Marco Ventoruzzo

Giulio Sandrelli

Bocconi University, Max Planck Institute and ECGI

Bocconi University

O Tell Me The Truth About Bail-In : Theory and Practice


This Article analyzes the functioning of the European regulatory approach to the crisis of credit institutions, in the framework of EU banking supervision and in light of its early applications, with a special focus on bail-in. We investigate how the new resolution mechanisms — rooted in the principle of private sector involvement in banking restructurings — have inter-played with legal and institutional contexts still characterized by an attitude to bail-out rescues and by non-harmonized national insolvency rules. We show how and well-experimented restructuring tools have influenced the application of the new ones and, in many cases, have emphasized the defects, pitfalls and inconsistencies of the new regime, suggesting paths for reform. 

The Article is organized as follows. Part II sets out a summary of the common regime applicable to credit institutions within the EU, based on harmonized requirements for capital and liquidity. Part III focuses on the pre-crisis and crisis tools, as spelled out in the Bank Recovery and Resolution Directive (“BRRD”), in coordination with bordering regulatory areas, such as the regimes applicable to the liquidation of insolvent banks and State aids in the context of banking rescues.

After a brief comparison with the US system (Part IV), we dwell, in Part V, on the practice of restructurings, before and after the BRRD. We specifically discuss two cases (the resolution of Banco Popular Español and the liquidation of Italian “Banche Venete”) that, in our view, illustrate very well the pros and cons of the new regime. Part VI concludes offering some suggestions for possible reform.


Love and Bail-in have little in common besides their largely unpredictable, incognizable and ineffable nature captured by the unanswered questions raised by WH Auden in the last stanza of his poem transcribed in the epigram. For regulators, banks, investors and practitioners, but more generally for society, however, a critical understanding of bail-in can be no less important, if less romantic, than of the causes and consequences of deep feelings. To recognize the risks and negative effects of unhealthy relationships might be particularly relevant both emotionally and practically, and their complexity and baffling mechanics should not impede an assessment of what is not working and should be changed. After all, in the same ballad, the Poet also wonders whether Love «Has it views of its own about money?», something that bail-in certainly has, as thousands of investors have unexpectedly discovered to their chagrin in the last few years, in Europe and elsewhere.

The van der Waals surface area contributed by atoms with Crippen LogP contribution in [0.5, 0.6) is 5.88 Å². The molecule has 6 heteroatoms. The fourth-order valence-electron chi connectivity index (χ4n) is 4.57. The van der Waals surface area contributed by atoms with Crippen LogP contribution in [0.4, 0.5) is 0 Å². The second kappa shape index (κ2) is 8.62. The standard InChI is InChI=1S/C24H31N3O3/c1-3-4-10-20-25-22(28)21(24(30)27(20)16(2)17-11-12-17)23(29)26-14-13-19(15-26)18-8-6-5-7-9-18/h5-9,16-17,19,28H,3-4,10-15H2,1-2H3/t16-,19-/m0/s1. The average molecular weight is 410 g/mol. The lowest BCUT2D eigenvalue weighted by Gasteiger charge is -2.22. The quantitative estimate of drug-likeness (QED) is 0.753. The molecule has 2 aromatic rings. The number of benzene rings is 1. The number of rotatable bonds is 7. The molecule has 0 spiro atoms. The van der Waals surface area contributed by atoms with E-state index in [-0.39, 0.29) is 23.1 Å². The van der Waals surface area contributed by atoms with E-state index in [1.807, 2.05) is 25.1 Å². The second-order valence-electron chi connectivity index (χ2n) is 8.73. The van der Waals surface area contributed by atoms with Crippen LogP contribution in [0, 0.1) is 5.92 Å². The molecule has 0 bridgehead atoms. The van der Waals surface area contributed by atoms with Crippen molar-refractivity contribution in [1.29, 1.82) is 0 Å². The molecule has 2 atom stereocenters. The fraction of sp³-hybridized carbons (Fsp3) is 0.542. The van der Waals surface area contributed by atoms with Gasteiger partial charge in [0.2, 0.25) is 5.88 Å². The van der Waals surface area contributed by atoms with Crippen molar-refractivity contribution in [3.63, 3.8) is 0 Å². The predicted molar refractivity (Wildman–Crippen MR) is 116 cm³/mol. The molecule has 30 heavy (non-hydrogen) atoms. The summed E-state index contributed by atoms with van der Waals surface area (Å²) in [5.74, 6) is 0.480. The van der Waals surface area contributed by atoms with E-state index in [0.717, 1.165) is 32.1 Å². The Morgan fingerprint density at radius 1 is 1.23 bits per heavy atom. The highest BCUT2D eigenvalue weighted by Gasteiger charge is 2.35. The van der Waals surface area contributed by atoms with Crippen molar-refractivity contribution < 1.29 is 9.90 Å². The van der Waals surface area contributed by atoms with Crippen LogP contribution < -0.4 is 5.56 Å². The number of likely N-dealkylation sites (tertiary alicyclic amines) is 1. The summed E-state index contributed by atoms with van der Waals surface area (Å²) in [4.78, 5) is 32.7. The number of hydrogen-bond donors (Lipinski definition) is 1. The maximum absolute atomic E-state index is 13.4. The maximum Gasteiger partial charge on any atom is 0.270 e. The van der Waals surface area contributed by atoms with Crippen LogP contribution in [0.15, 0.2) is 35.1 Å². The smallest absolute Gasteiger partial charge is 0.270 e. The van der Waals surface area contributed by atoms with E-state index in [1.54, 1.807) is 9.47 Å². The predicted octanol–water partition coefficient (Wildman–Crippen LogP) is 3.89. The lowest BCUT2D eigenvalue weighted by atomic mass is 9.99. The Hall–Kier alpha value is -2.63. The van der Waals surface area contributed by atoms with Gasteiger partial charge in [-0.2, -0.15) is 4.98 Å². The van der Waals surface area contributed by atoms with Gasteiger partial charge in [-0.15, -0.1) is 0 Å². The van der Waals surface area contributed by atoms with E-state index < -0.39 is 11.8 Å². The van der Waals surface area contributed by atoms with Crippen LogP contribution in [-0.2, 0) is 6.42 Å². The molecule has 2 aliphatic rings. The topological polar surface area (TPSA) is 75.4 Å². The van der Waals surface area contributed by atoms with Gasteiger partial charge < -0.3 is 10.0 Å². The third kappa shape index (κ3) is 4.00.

While the parallel we are drawing might seem forced, we believe that legislators, regulators and many scholars have fallen heads over hills with bail-in, with its possibly elegant but surely highly theoretical framework, underestimating its practical implications and what it needs to concretely and effectively operate. The reasons of this being enamored are different, more and less noble and pure, but as with all love affairs, after the first idyllic moments the practicalities become as important as the initial passion. This is not to say that we are pessimistic about the future of bank resolution based on the rationale of bail-in, but simply to underscore how the hasty and critical conditions in which it has been developed might have hazed and Electronic copy dazed a deeper understanding of its actual workings. The first few cases where the new regime applied, in the final phases of the great financial crisis commenced in 2007-2008, clearly show the many shortcomings of the new rules an suggest an understandable “escape” from bail-in.

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